I will admit that when I was asked by someone the other day “is it true that grandparents have legal rights now’ I wondered if I had somehow managed to sleep through a major change in family law.
On further checking, and after receiving another two queries from clients about the same issue, I discovered that some of our media were, unsurprisingly, mis-reporting the position.
The Family Justice Review has conducted a consultation paper on the position of grandparents when the parents of their grandchild separate. There was no change in law or planned change to the law.
The current position is that grandparents do not have the right to see their child. Indeed, technically parents do not either as the right to have contact is in fact that of the child. The overriding objective under the Children Act 1989 is to act in the best interests of the child.
Therefore, there will be many grandparents reading this who would say maintaining a relationship with their grandchild is in the child’s best interests and many Judges who would agree also. Presently, a grandparent can apply to the court for a Contact Order, in the same way as a parent does but he has one further hurdle to overcome – the court has to give them permission to make the application first.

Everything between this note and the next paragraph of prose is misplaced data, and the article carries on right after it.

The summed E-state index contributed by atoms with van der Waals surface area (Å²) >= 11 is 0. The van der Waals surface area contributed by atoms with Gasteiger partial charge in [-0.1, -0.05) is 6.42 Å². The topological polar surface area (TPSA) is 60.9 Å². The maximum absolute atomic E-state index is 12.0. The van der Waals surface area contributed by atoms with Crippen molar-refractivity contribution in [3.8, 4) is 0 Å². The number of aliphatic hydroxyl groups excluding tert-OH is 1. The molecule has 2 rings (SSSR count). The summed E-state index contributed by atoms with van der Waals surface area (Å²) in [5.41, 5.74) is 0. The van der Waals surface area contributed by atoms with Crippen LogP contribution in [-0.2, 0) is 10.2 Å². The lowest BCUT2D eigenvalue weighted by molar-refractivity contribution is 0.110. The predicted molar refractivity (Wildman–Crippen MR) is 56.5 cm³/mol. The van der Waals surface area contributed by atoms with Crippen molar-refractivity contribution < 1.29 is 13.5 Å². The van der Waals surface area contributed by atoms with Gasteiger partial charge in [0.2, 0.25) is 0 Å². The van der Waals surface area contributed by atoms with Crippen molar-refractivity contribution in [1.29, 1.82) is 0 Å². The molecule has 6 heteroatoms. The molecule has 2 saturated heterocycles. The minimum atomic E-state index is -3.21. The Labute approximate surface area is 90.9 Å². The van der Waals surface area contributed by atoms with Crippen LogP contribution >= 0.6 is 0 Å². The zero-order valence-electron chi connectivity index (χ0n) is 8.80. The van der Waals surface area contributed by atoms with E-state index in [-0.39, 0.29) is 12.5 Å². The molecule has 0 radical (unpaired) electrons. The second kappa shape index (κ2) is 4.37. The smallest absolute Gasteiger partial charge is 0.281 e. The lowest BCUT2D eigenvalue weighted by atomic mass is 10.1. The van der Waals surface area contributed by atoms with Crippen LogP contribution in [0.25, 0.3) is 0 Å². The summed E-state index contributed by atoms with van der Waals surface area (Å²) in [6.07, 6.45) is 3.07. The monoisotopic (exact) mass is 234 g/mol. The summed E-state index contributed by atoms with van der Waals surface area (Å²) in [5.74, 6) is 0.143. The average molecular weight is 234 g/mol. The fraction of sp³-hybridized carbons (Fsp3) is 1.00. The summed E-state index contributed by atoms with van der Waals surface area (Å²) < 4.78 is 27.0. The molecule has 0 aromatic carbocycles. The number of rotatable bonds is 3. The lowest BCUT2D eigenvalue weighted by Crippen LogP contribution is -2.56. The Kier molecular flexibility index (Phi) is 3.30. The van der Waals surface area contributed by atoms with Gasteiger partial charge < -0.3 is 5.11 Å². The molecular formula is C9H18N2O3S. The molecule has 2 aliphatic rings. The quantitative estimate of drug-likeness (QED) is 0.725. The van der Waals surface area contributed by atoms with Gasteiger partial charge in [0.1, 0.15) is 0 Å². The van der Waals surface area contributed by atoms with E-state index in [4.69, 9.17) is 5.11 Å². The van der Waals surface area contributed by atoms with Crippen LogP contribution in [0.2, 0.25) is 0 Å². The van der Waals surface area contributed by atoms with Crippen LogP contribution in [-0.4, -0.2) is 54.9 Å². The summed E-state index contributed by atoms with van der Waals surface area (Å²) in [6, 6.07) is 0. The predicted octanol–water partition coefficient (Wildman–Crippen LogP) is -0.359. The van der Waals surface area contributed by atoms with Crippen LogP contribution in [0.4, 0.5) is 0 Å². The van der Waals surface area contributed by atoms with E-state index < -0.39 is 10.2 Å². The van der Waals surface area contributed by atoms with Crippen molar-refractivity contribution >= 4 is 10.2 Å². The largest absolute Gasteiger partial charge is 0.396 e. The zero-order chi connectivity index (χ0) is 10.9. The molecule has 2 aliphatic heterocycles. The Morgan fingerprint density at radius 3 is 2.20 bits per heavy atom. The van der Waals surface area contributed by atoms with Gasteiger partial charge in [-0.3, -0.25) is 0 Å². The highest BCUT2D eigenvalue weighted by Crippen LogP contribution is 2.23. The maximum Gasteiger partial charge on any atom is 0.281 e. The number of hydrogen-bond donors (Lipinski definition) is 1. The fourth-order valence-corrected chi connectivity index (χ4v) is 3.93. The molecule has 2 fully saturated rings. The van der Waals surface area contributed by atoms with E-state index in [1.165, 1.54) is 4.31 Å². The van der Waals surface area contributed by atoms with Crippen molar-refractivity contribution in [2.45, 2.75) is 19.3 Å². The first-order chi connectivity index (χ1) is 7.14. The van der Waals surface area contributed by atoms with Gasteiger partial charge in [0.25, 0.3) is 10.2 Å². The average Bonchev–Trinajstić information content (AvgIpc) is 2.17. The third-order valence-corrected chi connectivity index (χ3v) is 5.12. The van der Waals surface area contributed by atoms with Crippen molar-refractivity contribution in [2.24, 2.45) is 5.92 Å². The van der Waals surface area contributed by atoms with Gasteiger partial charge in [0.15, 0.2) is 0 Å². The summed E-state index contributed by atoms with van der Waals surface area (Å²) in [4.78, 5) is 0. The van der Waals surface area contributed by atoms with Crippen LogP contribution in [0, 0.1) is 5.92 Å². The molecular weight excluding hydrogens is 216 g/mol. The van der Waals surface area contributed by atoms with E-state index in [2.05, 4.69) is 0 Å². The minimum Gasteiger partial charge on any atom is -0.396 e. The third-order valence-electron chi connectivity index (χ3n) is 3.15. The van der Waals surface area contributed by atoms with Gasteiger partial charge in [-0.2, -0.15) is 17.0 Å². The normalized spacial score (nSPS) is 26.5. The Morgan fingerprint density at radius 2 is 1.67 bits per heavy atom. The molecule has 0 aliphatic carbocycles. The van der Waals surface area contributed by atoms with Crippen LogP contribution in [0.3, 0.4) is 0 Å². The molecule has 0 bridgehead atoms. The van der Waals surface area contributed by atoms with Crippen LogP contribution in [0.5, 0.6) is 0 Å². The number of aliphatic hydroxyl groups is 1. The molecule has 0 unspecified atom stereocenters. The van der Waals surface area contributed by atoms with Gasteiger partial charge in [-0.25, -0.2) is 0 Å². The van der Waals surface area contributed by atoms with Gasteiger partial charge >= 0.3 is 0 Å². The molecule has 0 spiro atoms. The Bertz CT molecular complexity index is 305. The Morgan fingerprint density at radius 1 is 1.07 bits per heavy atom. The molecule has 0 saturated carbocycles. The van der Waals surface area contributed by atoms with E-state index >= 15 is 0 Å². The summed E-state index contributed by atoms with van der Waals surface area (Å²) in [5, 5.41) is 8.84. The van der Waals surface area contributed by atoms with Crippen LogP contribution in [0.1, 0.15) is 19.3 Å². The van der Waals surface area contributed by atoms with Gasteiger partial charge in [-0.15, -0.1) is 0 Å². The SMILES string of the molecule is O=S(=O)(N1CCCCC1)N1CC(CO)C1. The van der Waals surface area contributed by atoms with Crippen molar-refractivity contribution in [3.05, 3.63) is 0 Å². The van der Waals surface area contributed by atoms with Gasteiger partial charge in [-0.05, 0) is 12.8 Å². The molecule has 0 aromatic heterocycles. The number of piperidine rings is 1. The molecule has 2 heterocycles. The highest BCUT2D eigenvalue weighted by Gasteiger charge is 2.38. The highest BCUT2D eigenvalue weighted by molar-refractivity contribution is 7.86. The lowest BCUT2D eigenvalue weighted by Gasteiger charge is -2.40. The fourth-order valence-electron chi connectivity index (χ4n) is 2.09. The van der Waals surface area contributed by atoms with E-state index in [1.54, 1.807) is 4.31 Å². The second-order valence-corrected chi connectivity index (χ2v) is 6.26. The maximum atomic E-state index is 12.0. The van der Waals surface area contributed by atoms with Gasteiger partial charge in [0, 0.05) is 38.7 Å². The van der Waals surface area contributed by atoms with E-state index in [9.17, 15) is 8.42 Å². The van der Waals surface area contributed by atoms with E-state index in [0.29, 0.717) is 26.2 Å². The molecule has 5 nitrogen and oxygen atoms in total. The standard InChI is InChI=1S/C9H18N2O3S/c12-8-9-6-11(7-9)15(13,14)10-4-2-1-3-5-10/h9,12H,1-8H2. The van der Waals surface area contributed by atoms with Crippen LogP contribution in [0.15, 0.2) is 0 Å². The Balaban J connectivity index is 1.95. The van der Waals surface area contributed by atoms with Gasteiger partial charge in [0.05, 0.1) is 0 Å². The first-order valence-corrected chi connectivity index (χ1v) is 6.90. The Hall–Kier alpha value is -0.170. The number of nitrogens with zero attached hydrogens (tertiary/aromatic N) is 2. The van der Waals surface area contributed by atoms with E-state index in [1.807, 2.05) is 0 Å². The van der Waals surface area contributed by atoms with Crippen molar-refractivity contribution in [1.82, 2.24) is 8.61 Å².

There are some situations where grandparents end up caring full time for the child, or one parent is not able to have contact for whatever reason so a grandparent may have contact to maintain the child’s identity to that side of the family. Every case is always based on it’s merits as viewed from the child’s perspective.
The Family Justice Review has not changed the law just simply bolstered the view that grandparents should play a greater role in contact with the children. Their proposal is for parenting agreements to allow people to determine the arranges for the care of a child themselves and to involve grandparents. Parenting Plans have been in place for some time, and I have to say I don’t think they work.
In my experience, mediation can be a very effective tool to resolve this issue. Alternatively, I think a lot of courts would often give grandparents permission to apply for contact, especially if they have previously had a fulfilling rule in the child’s life. Farleys act for lots of grandparents in many types of cases and so whilst they have no legal right per se, they have an ability to make their voice heard and there is often a legal pathway to pursue to obtain contact with grandchildren.